Competing for eco-friendly power sources

Mai Samih , Tuesday 26 Mar 2024

Egyptian student engineers were challenged to generate electricity from slow water streams, reports Mai Samih

Competing for eco-friendly power sources


Forty-three teams of Ain Shams University’s mechanical engineering students last week competed to design and manufacture a turbine capable of generating electricity from water flowing in an irrigation canal. The competition was held by the university in partnership with the USAID-funded Centre of Excellence for Energy (COEE) led by Arizona State University.

Mechatronics engineering student Ali Awni and his team won first prize after their turbine demonstrated 60 per cent efficiency and was found to be an innovative design with rapid maintenance capabilities.

The competition is part of the machine element design course which teaches theoretical mechanical design, according to Awni. By the end of the term, students are required to finish a project to implement what they learnt practically. “As part of the mechanical engineering curriculum, the competition served as the final stage of the Machine Elements Design and Fluid Mechanics courses, offering students practical experience in hydropower,” said a COEE press release.

Awni explained that in the course they discovered how to design a machine to make use of the water flow of the River Nile.

“This was a tough challenge. In the High Dam, for instance, they used turbines to generate electricity by using the force resulting from the water falling from high to low level,” he said, adding “the challenge was to generate electricity from a low level, the slowly moving stream of the Nile.”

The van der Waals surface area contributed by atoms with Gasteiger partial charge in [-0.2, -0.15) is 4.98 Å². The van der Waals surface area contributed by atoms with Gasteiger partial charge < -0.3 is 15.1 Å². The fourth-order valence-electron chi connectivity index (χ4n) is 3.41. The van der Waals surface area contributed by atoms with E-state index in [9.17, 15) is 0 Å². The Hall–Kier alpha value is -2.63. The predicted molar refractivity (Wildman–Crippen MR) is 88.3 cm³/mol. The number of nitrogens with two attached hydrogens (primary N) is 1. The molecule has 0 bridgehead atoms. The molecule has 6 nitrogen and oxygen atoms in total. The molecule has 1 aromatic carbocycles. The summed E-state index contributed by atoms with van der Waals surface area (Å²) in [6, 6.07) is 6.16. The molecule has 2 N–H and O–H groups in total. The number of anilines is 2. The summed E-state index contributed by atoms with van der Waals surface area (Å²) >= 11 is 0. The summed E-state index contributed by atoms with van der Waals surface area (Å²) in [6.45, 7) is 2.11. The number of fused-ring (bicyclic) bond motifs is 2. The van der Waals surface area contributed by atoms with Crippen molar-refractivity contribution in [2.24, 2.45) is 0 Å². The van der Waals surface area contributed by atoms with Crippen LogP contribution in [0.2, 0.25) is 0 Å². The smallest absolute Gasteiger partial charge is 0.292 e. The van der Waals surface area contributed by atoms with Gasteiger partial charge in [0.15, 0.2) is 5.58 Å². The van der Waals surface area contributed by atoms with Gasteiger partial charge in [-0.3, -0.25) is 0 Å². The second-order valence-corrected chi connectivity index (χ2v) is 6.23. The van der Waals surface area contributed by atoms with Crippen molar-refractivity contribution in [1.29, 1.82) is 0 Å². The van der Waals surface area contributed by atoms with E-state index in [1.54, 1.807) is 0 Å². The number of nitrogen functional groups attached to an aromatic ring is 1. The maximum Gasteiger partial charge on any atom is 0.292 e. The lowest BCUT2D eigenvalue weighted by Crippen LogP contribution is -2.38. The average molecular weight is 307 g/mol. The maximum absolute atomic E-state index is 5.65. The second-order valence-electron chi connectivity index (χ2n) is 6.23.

Any given type of turbine in such a low level of water usually works with 20 to 30 per cent efficiency, Awni noted, boasting that their turbine reached 60 per cent proficiency.

According to the press release, the competition is part of the COEE’s efforts to foster innovative teaching methods, enhance the quality of Egypt’s higher education in energy, and advance Egypt’s goal of generating 42 per cent of its energy from renewable sources by 2035.

Student team members were required to collaborate to design, build, and test prototypes, to document their findings in a report, and create a marketing brochure highlighting their turbine’s specifications. Judges evaluated each team’s water turbine based on its electric power output and efficiency, to name a few criteria.

“Renewable energy industries, like water, wind and solar, require a new generation of highly skilled workers, including engineers, to advance Egypt’s energy transition. Competitions like these offer students practical experience that lays the foundation for their careers and trains them to overcome industry challenges,” said director of the COEE and professor at Arizona State University Sayfe Kiaei.

The competition offered a variety of prizes to the winning teams sponsored by the COEE: $500 for first place, $300 for second and $200 for third, as well as additional prize money recognising best innovation, best manufacturing, and best marketing brochure.

According to Awni, their turbine could be used for generating electricity from any water flow like a small stream in a farm that could be used by farmers to operate a motor to pump water to their land, if it is on a higher level than the stream. This saves the farmer electricity and will save the state power and generate clean energy.

Car mechanics engineering student Mohamed Magdi, whose team won second prize, said they were able to design a turbine with a 1.5-watt capacity that can be used to generate electricity for lamps or charge mobile phones.

* A version of this article appears in print in the 28 March, 2024 edition of Al-Ahram Weekly

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